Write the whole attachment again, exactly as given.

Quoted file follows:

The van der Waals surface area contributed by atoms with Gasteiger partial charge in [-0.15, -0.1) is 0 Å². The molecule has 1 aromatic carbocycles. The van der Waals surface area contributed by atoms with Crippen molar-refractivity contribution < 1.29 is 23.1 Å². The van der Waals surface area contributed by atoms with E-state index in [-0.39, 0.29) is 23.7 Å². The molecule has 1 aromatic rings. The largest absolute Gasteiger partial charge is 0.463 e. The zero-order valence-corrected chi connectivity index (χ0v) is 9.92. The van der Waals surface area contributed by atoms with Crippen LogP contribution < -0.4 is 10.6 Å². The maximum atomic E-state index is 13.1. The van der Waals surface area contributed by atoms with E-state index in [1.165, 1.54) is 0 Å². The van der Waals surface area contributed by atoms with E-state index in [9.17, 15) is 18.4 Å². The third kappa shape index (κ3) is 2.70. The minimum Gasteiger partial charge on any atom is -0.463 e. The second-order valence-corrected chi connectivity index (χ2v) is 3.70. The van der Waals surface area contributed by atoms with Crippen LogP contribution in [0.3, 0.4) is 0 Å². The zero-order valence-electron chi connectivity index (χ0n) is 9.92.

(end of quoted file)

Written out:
The van der Waals surface area contributed by atoms with Gasteiger partial charge in [-0.15, -0.1) is 0 Å². The molecule has 1 aromatic carbocycles. The van der Waals surface area contributed by atoms with Crippen molar-refractivity contribution < 1.29 is 23.1 Å². The van der Waals surface area contributed by atoms with E-state index in [-0.39, 0.29) is 23.7 Å². The molecule has 1 aromatic rings. The largest absolute Gasteiger partial charge is 0.463 e. The zero-order valence-corrected chi connectivity index (χ0v) is 9.92. The van der Waals surface area contributed by atoms with Crippen LogP contribution < -0.4 is 10.6 Å². The maximum atomic E-state index is 13.1. The van der Waals surface area contributed by atoms with E-state index in [1.165, 1.54) is 0 Å². The van der Waals surface area contributed by atoms with E-state index in [9.17, 15) is 18.4 Å². The third kappa shape index (κ3) is 2.70. The minimum Gasteiger partial charge on any atom is -0.463 e. The second-order valence-corrected chi connectivity index (χ2v) is 3.70. The van der Waals surface area contributed by atoms with Crippen LogP contribution in [0.3, 0.4) is 0 Å². The zero-order valence-electron chi connectivity index (χ0n) is 9.92.